Fannie Mae reported net income of $4.7 billion for the second quarter of 2022, compared to $4.4 billion in the first quarter.
Net income increased by $200 million in first six months of the year compared to last year, driven by higher base guarantee fee income, an increase in the size of Fannie Mae’s guarantee portfolio and higher income from portfolios. As rising mortgage rates sap borrowers’ appetite for refinancing, fewer loans are leaving Fannie Mae’s business volume.
Fannie Mae’s net worth was $56.4 billion at the end of the second quarter, up from $51.8 billion at the end of the first quarter. The US Treasurywhich owns a majority stake in Fannie Mae, and the Federal Housing Finance Agencyits custodian, allowed the company to retain its profits from 2019.
During a conference call to announce the results, Fannie Mae’s interim CEO David Benson reiterated Fannie Mae’s prediction of a recession in early 2023.
“Although the FNMA enters this period of uncertainty from a position of relative strength, we are fully aware that we find ourselves in a very unusual and potentially volatile global and economic environment,” Benson said. “Therefore, we have to expect the unexpected.”
Fannie Mae’s strong position is, in large part, due to the fees it charges to assume mortgage borrower risk. These costs have increased significantly compared to the same period last year.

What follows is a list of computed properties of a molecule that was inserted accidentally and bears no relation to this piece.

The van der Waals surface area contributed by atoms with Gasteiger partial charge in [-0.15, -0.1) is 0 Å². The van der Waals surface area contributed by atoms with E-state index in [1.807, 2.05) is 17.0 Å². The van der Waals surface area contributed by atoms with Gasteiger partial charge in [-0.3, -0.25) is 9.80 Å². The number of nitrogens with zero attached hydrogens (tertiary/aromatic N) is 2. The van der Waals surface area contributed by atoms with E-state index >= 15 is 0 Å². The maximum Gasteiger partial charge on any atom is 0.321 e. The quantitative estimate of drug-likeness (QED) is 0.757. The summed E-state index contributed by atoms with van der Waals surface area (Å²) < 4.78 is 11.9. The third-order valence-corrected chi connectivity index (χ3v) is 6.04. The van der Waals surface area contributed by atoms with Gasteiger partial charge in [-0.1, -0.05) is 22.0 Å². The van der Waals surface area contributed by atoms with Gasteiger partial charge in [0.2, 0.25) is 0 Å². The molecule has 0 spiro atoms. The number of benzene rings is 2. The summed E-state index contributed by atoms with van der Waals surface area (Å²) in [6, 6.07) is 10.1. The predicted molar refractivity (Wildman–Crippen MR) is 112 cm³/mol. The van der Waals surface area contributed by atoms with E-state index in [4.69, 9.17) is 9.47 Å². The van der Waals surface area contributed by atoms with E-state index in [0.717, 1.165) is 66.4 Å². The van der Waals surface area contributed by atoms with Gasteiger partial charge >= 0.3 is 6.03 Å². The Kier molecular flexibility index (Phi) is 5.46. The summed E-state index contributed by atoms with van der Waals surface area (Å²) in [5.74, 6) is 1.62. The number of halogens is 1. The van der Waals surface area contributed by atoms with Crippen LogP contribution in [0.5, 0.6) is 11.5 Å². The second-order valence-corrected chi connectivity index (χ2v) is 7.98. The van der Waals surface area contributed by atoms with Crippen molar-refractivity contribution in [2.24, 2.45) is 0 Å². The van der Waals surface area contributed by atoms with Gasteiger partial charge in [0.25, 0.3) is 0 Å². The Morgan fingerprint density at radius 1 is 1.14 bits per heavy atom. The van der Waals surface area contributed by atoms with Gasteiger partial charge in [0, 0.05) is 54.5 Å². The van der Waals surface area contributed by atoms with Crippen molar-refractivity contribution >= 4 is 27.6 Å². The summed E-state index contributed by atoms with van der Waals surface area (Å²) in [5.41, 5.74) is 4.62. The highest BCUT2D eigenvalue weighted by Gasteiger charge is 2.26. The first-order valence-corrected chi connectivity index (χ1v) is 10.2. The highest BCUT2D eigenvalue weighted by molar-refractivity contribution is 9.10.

The average guarantee fee the company charged on single-family conventional loans it acquired in the second quarter of 2022 was 51.7 basis points, up 6.5 basis points from the same period l last year. This increase was due to the “lower overall credit risk profile” of the loans that Fannie Mae acquired in 2022, its quarterly filing with the Security and Exchange Commission shows, due to a higher share of purchase loans, which are generally riskier than refinances.
The share of refinances purchased by the company in the second quarter of 2022 fell to 36%, from 65% a year ago. Purchase loans have higher loan-to-value ratios, driving the share of GSE mortgages with loan-to-value ratios over 80% from 22% at the same time last year to 34% in the second quarter of 2022.
This combination of refinances and purchase acquisitions also impacted the debt-to-income ratio of loans purchased by Fannie Mae and the underlying credit rating. In Q2 2022, 22% of loans acquired by Fannie Mae had leverage ratios above 45%, compared to 14% of loans in Q2 2021. The share of loans purchased by GSE with a credit rating of or at above 740 fell to 61% in the second quarter of 2022, from 70% the previous year. The share of loans with credit scores below 680 fell to 9% from 6% at the same time last year.
The refinancing glut has dried up significantly, with mortgage rates rising rapidly, boosted by the Federal Reserve’s inflation-fighting measures. Of the $172 billion in single-family loans Fannie Mae purchased in Q2 2022, 36% were refinances. Just three months ago, 57% of loans acquired by Fannie Mae were refinances.
Fannie Mae’s average loan size for the second quarter of 2022 was $300,556, compared to $281,749 in the first quarter of 2021. The FHFA increased the base conforming loan limit to $647,200 last year, a 18% increase.
But the share of high-balance loans and secondary home loans that Fannie Mae acquired declined in the second quarter of 2022 compared to the previous quarter. That’s in light of the fees the FHFA imposed on these loans, after reaching an agreement with the US Treasury to temporarily suspend hard caps on them.
EDITOR’S NOTE: This story has been updated with the correct single-family purchase volume and refinance share for the second quarter.